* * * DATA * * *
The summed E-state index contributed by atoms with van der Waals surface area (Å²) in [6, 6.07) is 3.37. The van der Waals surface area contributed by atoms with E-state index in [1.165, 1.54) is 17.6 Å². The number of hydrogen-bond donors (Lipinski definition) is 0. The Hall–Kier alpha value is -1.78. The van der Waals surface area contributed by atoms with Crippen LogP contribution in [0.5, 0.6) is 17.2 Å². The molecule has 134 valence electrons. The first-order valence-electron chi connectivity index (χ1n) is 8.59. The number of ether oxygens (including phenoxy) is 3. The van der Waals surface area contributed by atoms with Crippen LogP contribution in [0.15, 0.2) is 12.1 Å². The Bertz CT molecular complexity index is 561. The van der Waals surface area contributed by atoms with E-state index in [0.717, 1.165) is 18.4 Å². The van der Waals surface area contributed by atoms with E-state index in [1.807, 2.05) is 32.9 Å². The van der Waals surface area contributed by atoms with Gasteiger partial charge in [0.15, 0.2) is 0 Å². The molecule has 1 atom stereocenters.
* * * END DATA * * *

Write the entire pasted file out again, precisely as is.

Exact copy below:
The summed E-state index contributed by atoms with van der Waals surface area (Å²) in [6, 6.07) is 3.37. The van der Waals surface area contributed by atoms with E-state index in [1.165, 1.54) is 17.6 Å². The number of hydrogen-bond donors (Lipinski definition) is 0. The Hall–Kier alpha value is -1.78. The van der Waals surface area contributed by atoms with Crippen LogP contribution in [0.5, 0.6) is 17.2 Å². The molecule has 134 valence electrons. The first-order valence-electron chi connectivity index (χ1n) is 8.59. The number of ether oxygens (including phenoxy) is 3. The van der Waals surface area contributed by atoms with Crippen LogP contribution in [0.15, 0.2) is 12.1 Å². The Bertz CT molecular complexity index is 561. The van der Waals surface area contributed by atoms with E-state index in [0.717, 1.165) is 18.4 Å². The van der Waals surface area contributed by atoms with E-state index in [1.807, 2.05) is 32.9 Å². The van der Waals surface area contributed by atoms with Gasteiger partial charge in [0.15, 0.2) is 0 Å². The molecule has 1 atom stereocenters.